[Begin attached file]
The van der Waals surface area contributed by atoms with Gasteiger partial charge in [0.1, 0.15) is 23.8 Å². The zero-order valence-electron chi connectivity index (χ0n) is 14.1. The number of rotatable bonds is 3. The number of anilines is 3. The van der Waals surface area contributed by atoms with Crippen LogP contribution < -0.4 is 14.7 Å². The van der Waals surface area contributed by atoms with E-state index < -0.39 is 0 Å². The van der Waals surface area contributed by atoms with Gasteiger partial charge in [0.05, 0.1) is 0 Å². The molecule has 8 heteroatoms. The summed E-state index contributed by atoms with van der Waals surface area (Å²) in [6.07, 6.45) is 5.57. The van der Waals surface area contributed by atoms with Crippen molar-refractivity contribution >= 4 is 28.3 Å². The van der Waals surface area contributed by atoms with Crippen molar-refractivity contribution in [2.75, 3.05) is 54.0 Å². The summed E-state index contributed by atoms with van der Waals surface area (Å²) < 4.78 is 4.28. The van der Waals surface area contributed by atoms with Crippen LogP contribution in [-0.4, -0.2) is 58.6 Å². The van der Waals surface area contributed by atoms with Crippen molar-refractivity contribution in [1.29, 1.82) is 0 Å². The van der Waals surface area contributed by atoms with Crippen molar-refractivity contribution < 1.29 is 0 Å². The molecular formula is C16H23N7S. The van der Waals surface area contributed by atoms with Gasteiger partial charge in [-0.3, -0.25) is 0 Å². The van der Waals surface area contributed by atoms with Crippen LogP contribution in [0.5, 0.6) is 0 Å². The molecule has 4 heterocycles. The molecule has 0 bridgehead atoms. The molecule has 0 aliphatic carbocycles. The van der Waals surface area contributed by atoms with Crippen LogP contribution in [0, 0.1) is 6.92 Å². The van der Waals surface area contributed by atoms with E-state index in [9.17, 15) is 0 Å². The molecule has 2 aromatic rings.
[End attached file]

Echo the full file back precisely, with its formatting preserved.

The van der Waals surface area contributed by atoms with Gasteiger partial charge in [0.1, 0.15) is 23.8 Å². The zero-order valence-electron chi connectivity index (χ0n) is 14.1. The number of rotatable bonds is 3. The number of anilines is 3. The van der Waals surface area contributed by atoms with Crippen LogP contribution < -0.4 is 14.7 Å². The van der Waals surface area contributed by atoms with E-state index < -0.39 is 0 Å². The van der Waals surface area contributed by atoms with Gasteiger partial charge in [0.05, 0.1) is 0 Å². The molecule has 8 heteroatoms. The summed E-state index contributed by atoms with van der Waals surface area (Å²) in [6.07, 6.45) is 5.57. The van der Waals surface area contributed by atoms with Crippen molar-refractivity contribution >= 4 is 28.3 Å². The van der Waals surface area contributed by atoms with Crippen molar-refractivity contribution in [2.75, 3.05) is 54.0 Å². The summed E-state index contributed by atoms with van der Waals surface area (Å²) < 4.78 is 4.28. The van der Waals surface area contributed by atoms with Crippen LogP contribution in [-0.4, -0.2) is 58.6 Å². The van der Waals surface area contributed by atoms with Crippen molar-refractivity contribution in [1.29, 1.82) is 0 Å². The van der Waals surface area contributed by atoms with Crippen molar-refractivity contribution < 1.29 is 0 Å². The molecular formula is C16H23N7S. The van der Waals surface area contributed by atoms with Gasteiger partial charge in [-0.3, -0.25) is 0 Å². The van der Waals surface area contributed by atoms with Crippen LogP contribution in [0.5, 0.6) is 0 Å². The molecule has 4 heterocycles. The molecule has 0 bridgehead atoms. The molecule has 0 aliphatic carbocycles. The van der Waals surface area contributed by atoms with Crippen LogP contribution in [0, 0.1) is 6.92 Å². The van der Waals surface area contributed by atoms with E-state index in [9.17, 15) is 0 Å². The molecule has 2 aromatic rings.